Those are issues that are dealt with prior to them getting into that situation, so you know exactly what the person wants and there's no guessing. These are all items that we do here, whether it be power of attorney documents which can be done fairly quickly and inexpensively, or in the case if someone wasn't able to plan ahead and it was essentially an unforeseen event, they become incapacitated, they'd have the power of attorney documents and we need to set up a guardianship. That's also something we can take care of here.


mental capacity, undue influence, ernie banks, Baseball Field

Mr. Cub’s Legacy, Mental Capacity, and Undue Influence

Hall of Famer Ernie Banks, “Mr. Cub,” played 19 seasons with the Chicago Cubs, averaging more than 30 home runs and 100 RBI per season. He played from 1953 to 1971 with the Chicago Cubs. Banks captured the National League MVP in 1958 and 1959. He was inducted into the National Baseball Hall of Fame in 1977 and named to Major League Baseball All-Century Team in 1999.

Ernie Banks was a world class athlete and regarded by many as one of the greatest baseball players of all time. A statue of Ernie Banks currently stands at the entrance of Wrigley Field.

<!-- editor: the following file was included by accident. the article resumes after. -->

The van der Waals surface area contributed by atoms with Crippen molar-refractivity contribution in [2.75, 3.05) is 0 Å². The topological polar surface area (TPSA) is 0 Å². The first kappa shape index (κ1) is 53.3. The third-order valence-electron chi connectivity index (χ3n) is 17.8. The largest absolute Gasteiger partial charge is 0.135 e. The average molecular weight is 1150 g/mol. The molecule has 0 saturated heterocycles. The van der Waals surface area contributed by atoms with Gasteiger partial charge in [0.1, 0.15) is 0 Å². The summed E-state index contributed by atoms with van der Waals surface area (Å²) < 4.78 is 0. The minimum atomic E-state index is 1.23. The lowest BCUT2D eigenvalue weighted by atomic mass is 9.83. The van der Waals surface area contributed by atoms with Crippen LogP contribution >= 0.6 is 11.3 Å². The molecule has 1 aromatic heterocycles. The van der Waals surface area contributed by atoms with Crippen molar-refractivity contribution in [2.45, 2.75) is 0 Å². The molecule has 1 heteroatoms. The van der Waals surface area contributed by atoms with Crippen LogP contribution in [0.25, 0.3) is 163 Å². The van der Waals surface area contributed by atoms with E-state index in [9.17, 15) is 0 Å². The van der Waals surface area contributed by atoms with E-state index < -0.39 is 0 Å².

His physical and mental strength is obvious from his many accomplishments. Unfortunately, his health deteriorated quickly at the end of his life. He was diagnosed with moderate to severe dementia and later died by a heart attack in January 2015. Yet his death was not accompanied by mourning and celebration of his lifelong accomplishments, but was entangled with a potential legal battle regarding his testamentary wishes.

Court records show that in 2008, Mr. Banks prepared a will and trust to distribute his assets or estate to his wife and three children. He also requested that his ashes to be scattered at Wrigley Field “when the wind is blowing out.” However, the source of controversy is predicated on a second will and trust that was prepared in 2014 that disinherits his wife and children and bequeaths the entire estate to his then caretaker, Regina Rice. According to Ms. Rice, Mr. Banks entrusted her to carry out his wishes and wanted to make sure his estranged wife did not share in his estate after he passed.

An individual has the right to bequeath his or her legally owned property to anyone he or she wishes. However, each state in the US has certain requirements that must be met in order for any testamentary document, such as a Last Will and Testament or a Trust, to validly transfer property from the decedent to the beneficiaries or heirs after passing. There are two issues that highlight the disputes between Ms. Rice and Mr. Bank’s family:

  1.  Did Mr. Banks have the mental capacity to change or alter his Testamentary documents in 2014?
  2.  Was Mr. Banks unduly influenced by his caregiver to change his documents for her benefit?


Mental Capacity

An individual must have his or her legal mental capacity in order for the testamentary documents to be valid after his or her passing. In Nevada, courts have held that for a person to be of sound mind while executing a will, a person must:

  1. Know what a will does;
  2. Know generally who are his heirs;